|Susan Cole is the director of the Children's Law Support Project at the Massachusetts Advocates for Children. Michelle Griffin, who edited the article, is the chair of the Children's Rights Practice Group of the MBA and a staff attorney at Children's Law Center of Massachusetts. Both attorneys assist families and children who have been suspended and expelled from school.
At its May 22 meeting, the MBA House of Delegates voted to put its support and lobbying efforts behind House Bill 1260: "An Act Relative to Alternative Education and School Safety."1 Filed by Rep. Alice Wolf of Cambridge, HB 1260 would inter alia grant students who have been excluded from public school for disciplinary reasons a right they currently do not have - a hearing at school on the question of whether they may return. In supporting this bill, the Massachusetts Bar Association has put its strength and power behind some of the most vulnerable children in the commonwealth. This support couldn't have come at a better time.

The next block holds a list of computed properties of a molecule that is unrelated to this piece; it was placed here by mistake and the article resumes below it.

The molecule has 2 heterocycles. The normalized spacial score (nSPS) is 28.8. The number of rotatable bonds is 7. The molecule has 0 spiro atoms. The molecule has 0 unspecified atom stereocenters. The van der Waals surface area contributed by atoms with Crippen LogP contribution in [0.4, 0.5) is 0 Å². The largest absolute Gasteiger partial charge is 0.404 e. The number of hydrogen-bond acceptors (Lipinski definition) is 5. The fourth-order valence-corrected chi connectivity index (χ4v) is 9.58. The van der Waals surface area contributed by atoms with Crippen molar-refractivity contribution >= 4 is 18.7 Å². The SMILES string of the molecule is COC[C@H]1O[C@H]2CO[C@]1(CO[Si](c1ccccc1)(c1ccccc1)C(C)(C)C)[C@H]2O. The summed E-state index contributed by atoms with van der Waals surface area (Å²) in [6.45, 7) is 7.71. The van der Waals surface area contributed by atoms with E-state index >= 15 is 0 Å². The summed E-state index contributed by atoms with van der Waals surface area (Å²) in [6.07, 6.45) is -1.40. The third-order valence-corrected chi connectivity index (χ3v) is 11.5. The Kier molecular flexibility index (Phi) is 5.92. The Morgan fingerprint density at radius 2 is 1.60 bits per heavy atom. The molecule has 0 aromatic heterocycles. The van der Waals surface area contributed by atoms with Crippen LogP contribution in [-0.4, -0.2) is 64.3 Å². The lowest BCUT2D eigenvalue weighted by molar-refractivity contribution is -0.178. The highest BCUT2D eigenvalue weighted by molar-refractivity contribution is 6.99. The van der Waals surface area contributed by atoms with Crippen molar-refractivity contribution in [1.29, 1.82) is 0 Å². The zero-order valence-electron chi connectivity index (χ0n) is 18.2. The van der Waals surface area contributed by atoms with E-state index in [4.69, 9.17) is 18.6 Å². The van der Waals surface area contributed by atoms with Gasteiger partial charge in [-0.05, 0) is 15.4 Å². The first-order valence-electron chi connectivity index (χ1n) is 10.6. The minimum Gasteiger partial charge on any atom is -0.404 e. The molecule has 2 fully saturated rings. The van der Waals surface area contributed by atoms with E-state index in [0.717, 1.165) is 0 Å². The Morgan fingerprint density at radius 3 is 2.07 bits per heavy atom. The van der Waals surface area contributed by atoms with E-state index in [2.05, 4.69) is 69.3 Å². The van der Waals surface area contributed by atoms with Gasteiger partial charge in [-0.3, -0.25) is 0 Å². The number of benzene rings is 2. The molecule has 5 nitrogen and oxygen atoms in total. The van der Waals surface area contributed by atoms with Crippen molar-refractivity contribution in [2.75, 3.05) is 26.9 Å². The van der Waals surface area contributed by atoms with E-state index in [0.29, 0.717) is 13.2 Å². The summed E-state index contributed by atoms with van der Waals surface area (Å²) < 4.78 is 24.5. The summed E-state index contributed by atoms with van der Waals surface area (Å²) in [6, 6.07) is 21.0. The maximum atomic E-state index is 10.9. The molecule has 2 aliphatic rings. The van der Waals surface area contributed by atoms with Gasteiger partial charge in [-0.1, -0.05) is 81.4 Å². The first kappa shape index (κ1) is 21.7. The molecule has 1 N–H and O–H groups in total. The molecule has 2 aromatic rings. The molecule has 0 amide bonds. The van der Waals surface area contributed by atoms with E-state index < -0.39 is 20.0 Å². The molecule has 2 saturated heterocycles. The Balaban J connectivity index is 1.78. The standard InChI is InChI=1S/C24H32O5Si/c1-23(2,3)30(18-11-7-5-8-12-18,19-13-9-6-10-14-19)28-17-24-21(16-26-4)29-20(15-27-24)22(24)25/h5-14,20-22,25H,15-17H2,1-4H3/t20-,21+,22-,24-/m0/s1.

Commonwealth students can be excluded from school for disciplinary reasons - even permanently - and never given an opportunity to be heard on the question of whether they may be allowed to return.
There is no age limit on the use of this punishment,and children as young as 6 have been excluded from school for long periods of time.2 Massachusetts does not require schools to provide alternative education to regular education students who are excluded from school3 and, as a result, the most recent published statistics show that on average more than 40 percent of regular education students who are excluded do not receive alternative education.4 For students excluded for particular offenses, no other city or town in the commonwealth is required to accept them if they move to another town or request to transfer.5